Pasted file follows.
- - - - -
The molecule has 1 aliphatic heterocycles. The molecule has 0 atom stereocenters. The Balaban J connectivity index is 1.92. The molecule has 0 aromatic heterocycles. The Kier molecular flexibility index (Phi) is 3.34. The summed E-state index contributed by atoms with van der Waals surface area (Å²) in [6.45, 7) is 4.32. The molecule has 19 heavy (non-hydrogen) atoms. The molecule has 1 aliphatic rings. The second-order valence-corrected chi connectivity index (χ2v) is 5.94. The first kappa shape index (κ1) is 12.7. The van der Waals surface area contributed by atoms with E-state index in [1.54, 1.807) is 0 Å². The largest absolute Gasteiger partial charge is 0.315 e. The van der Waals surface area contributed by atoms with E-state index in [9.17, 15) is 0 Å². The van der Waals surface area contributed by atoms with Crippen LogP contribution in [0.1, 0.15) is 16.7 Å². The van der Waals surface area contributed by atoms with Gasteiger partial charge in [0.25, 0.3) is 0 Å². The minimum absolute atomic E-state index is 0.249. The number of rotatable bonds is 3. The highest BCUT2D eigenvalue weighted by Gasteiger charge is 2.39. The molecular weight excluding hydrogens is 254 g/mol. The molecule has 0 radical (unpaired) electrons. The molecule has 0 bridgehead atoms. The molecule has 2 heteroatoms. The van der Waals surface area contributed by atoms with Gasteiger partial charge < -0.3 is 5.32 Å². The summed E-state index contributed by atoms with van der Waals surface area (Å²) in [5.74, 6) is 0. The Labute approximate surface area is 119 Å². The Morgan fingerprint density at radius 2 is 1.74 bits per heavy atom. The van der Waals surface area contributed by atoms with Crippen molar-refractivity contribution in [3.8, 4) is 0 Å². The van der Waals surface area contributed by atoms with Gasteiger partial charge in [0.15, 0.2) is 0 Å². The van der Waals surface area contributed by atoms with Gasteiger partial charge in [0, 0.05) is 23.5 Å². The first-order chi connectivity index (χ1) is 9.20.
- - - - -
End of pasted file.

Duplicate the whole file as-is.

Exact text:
The molecule has 1 aliphatic heterocycles. The molecule has 0 atom stereocenters. The Balaban J connectivity index is 1.92. The molecule has 0 aromatic heterocycles. The Kier molecular flexibility index (Phi) is 3.34. The summed E-state index contributed by atoms with van der Waals surface area (Å²) in [6.45, 7) is 4.32. The molecule has 19 heavy (non-hydrogen) atoms. The molecule has 1 aliphatic rings. The second-order valence-corrected chi connectivity index (χ2v) is 5.94. The first kappa shape index (κ1) is 12.7. The van der Waals surface area contributed by atoms with E-state index in [1.54, 1.807) is 0 Å². The largest absolute Gasteiger partial charge is 0.315 e. The van der Waals surface area contributed by atoms with E-state index in [9.17, 15) is 0 Å². The van der Waals surface area contributed by atoms with Crippen LogP contribution in [0.1, 0.15) is 16.7 Å². The van der Waals surface area contributed by atoms with Gasteiger partial charge in [0.25, 0.3) is 0 Å². The minimum absolute atomic E-state index is 0.249. The number of rotatable bonds is 3. The highest BCUT2D eigenvalue weighted by Gasteiger charge is 2.39. The molecular weight excluding hydrogens is 254 g/mol. The molecule has 0 radical (unpaired) electrons. The molecule has 0 bridgehead atoms. The molecule has 2 heteroatoms. The van der Waals surface area contributed by atoms with Gasteiger partial charge < -0.3 is 5.32 Å². The summed E-state index contributed by atoms with van der Waals surface area (Å²) in [5.74, 6) is 0. The Labute approximate surface area is 119 Å². The Morgan fingerprint density at radius 2 is 1.74 bits per heavy atom. The van der Waals surface area contributed by atoms with Crippen molar-refractivity contribution in [3.8, 4) is 0 Å². The van der Waals surface area contributed by atoms with Gasteiger partial charge in [0.15, 0.2) is 0 Å². The van der Waals surface area contributed by atoms with Gasteiger partial charge in [0, 0.05) is 23.5 Å². The first-order chi connectivity index (χ1) is 9.20.